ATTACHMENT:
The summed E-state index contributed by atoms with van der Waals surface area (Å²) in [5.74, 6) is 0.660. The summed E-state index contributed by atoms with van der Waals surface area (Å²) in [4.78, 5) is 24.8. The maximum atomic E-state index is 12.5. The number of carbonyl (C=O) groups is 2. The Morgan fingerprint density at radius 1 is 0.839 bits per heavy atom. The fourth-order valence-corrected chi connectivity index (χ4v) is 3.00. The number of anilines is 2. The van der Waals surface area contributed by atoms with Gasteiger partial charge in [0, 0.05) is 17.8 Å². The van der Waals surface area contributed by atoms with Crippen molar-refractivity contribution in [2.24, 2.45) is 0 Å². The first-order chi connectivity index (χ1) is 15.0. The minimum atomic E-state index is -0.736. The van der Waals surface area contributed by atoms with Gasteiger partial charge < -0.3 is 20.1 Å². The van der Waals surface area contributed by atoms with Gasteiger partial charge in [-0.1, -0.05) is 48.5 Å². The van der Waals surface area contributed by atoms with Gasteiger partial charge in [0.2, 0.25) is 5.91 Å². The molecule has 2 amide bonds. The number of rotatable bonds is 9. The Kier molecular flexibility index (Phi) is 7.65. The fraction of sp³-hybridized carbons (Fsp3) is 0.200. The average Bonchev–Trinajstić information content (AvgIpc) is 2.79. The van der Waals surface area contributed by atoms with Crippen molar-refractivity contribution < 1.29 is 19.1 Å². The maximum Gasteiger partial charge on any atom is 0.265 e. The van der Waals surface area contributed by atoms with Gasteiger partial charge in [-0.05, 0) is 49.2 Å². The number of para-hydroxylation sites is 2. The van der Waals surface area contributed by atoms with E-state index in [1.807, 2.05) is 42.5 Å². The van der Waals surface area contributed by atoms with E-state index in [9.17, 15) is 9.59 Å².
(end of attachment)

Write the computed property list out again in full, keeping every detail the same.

The summed E-state index contributed by atoms with van der Waals surface area (Å²) in [5.74, 6) is 0.660. The summed E-state index contributed by atoms with van der Waals surface area (Å²) in [4.78, 5) is 24.8. The maximum atomic E-state index is 12.5. The number of carbonyl (C=O) groups is 2. The Morgan fingerprint density at radius 1 is 0.839 bits per heavy atom. The fourth-order valence-corrected chi connectivity index (χ4v) is 3.00. The number of anilines is 2. The van der Waals surface area contributed by atoms with Gasteiger partial charge in [0, 0.05) is 17.8 Å². The van der Waals surface area contributed by atoms with Crippen molar-refractivity contribution in [2.24, 2.45) is 0 Å². The first-order chi connectivity index (χ1) is 15.0. The minimum atomic E-state index is -0.736. The van der Waals surface area contributed by atoms with Gasteiger partial charge < -0.3 is 20.1 Å². The van der Waals surface area contributed by atoms with Gasteiger partial charge in [-0.1, -0.05) is 48.5 Å². The van der Waals surface area contributed by atoms with Gasteiger partial charge in [0.2, 0.25) is 5.91 Å². The molecule has 2 amide bonds. The number of rotatable bonds is 9. The Kier molecular flexibility index (Phi) is 7.65. The fraction of sp³-hybridized carbons (Fsp3) is 0.200. The average Bonchev–Trinajstić information content (AvgIpc) is 2.79. The van der Waals surface area contributed by atoms with Crippen molar-refractivity contribution < 1.29 is 19.1 Å². The maximum Gasteiger partial charge on any atom is 0.265 e. The van der Waals surface area contributed by atoms with Gasteiger partial charge in [-0.05, 0) is 49.2 Å². The number of para-hydroxylation sites is 2. The van der Waals surface area contributed by atoms with E-state index in [1.807, 2.05) is 42.5 Å². The van der Waals surface area contributed by atoms with E-state index in [9.17, 15) is 9.59 Å².